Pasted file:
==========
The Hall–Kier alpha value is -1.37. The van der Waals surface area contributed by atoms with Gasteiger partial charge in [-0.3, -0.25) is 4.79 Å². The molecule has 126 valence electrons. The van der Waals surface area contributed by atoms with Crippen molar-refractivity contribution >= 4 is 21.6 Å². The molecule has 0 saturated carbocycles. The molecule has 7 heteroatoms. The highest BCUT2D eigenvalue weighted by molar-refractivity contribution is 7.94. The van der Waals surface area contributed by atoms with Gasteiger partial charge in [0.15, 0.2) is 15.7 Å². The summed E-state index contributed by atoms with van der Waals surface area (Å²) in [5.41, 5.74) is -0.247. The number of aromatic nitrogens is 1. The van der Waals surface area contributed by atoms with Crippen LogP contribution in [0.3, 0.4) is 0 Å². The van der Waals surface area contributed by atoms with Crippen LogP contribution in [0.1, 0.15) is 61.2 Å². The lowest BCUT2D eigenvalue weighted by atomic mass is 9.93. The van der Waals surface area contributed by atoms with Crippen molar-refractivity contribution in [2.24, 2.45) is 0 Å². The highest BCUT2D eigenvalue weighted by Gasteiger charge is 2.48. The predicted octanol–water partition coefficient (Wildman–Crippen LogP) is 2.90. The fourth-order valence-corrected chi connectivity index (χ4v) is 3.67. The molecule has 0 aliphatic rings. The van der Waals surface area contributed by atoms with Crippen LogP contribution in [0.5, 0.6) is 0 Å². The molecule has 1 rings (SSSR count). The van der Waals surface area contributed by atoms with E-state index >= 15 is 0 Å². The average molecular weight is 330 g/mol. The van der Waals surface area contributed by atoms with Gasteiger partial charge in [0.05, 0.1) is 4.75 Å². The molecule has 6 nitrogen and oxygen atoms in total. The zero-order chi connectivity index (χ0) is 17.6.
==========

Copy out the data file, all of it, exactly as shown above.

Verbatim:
The Hall–Kier alpha value is -1.37. The van der Waals surface area contributed by atoms with Gasteiger partial charge in [-0.3, -0.25) is 4.79 Å². The molecule has 126 valence electrons. The van der Waals surface area contributed by atoms with Crippen molar-refractivity contribution >= 4 is 21.6 Å². The molecule has 0 saturated carbocycles. The molecule has 7 heteroatoms. The highest BCUT2D eigenvalue weighted by molar-refractivity contribution is 7.94. The van der Waals surface area contributed by atoms with Gasteiger partial charge in [0.15, 0.2) is 15.7 Å². The summed E-state index contributed by atoms with van der Waals surface area (Å²) in [5.41, 5.74) is -0.247. The number of aromatic nitrogens is 1. The van der Waals surface area contributed by atoms with Crippen LogP contribution in [0.3, 0.4) is 0 Å². The van der Waals surface area contributed by atoms with Crippen LogP contribution in [0.1, 0.15) is 61.2 Å². The lowest BCUT2D eigenvalue weighted by atomic mass is 9.93. The van der Waals surface area contributed by atoms with Crippen molar-refractivity contribution in [2.24, 2.45) is 0 Å². The highest BCUT2D eigenvalue weighted by Gasteiger charge is 2.48. The predicted octanol–water partition coefficient (Wildman–Crippen LogP) is 2.90. The fourth-order valence-corrected chi connectivity index (χ4v) is 3.67. The molecule has 0 aliphatic rings. The van der Waals surface area contributed by atoms with Crippen LogP contribution in [0.5, 0.6) is 0 Å². The molecule has 1 rings (SSSR count). The van der Waals surface area contributed by atoms with E-state index >= 15 is 0 Å². The average molecular weight is 330 g/mol. The van der Waals surface area contributed by atoms with Gasteiger partial charge in [0.05, 0.1) is 4.75 Å². The molecule has 6 nitrogen and oxygen atoms in total. The zero-order chi connectivity index (χ0) is 17.6.